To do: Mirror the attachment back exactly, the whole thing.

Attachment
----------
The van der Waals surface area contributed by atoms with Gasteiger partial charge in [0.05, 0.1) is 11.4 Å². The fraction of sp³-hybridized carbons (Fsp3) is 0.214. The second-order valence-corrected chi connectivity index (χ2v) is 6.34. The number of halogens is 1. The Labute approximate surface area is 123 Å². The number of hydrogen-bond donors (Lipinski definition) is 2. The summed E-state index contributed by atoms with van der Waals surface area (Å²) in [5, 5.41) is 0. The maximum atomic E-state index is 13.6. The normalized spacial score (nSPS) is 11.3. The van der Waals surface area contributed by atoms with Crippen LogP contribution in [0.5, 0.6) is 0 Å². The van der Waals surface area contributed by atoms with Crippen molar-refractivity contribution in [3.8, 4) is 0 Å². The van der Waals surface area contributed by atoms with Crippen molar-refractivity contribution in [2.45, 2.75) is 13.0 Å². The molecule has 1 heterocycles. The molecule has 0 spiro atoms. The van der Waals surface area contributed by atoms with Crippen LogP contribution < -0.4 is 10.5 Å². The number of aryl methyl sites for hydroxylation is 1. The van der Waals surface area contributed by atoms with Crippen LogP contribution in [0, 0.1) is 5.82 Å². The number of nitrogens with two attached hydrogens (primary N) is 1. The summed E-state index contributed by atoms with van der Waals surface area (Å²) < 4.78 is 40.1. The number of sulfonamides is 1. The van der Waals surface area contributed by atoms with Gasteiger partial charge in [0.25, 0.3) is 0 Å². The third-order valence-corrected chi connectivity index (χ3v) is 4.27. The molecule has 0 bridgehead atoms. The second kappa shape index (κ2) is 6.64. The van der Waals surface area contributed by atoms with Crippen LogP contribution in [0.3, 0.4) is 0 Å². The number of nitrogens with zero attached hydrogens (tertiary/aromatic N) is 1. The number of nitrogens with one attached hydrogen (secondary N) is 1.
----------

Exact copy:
The van der Waals surface area contributed by atoms with Gasteiger partial charge in [0.05, 0.1) is 11.4 Å². The fraction of sp³-hybridized carbons (Fsp3) is 0.214. The second-order valence-corrected chi connectivity index (χ2v) is 6.34. The number of halogens is 1. The Labute approximate surface area is 123 Å². The number of hydrogen-bond donors (Lipinski definition) is 2. The summed E-state index contributed by atoms with van der Waals surface area (Å²) in [5, 5.41) is 0. The maximum atomic E-state index is 13.6. The normalized spacial score (nSPS) is 11.3. The van der Waals surface area contributed by atoms with Crippen LogP contribution in [0.5, 0.6) is 0 Å². The van der Waals surface area contributed by atoms with Crippen molar-refractivity contribution in [3.8, 4) is 0 Å². The van der Waals surface area contributed by atoms with Crippen molar-refractivity contribution in [2.45, 2.75) is 13.0 Å². The molecule has 1 heterocycles. The molecule has 0 spiro atoms. The van der Waals surface area contributed by atoms with Crippen LogP contribution < -0.4 is 10.5 Å². The number of aryl methyl sites for hydroxylation is 1. The van der Waals surface area contributed by atoms with Crippen LogP contribution in [0, 0.1) is 5.82 Å². The number of nitrogens with two attached hydrogens (primary N) is 1. The summed E-state index contributed by atoms with van der Waals surface area (Å²) < 4.78 is 40.1. The number of sulfonamides is 1. The van der Waals surface area contributed by atoms with Gasteiger partial charge in [0.25, 0.3) is 0 Å². The third-order valence-corrected chi connectivity index (χ3v) is 4.27. The molecule has 0 bridgehead atoms. The second kappa shape index (κ2) is 6.64. The van der Waals surface area contributed by atoms with Crippen LogP contribution in [0.3, 0.4) is 0 Å². The number of nitrogens with zero attached hydrogens (tertiary/aromatic N) is 1. The number of nitrogens with one attached hydrogen (secondary N) is 1.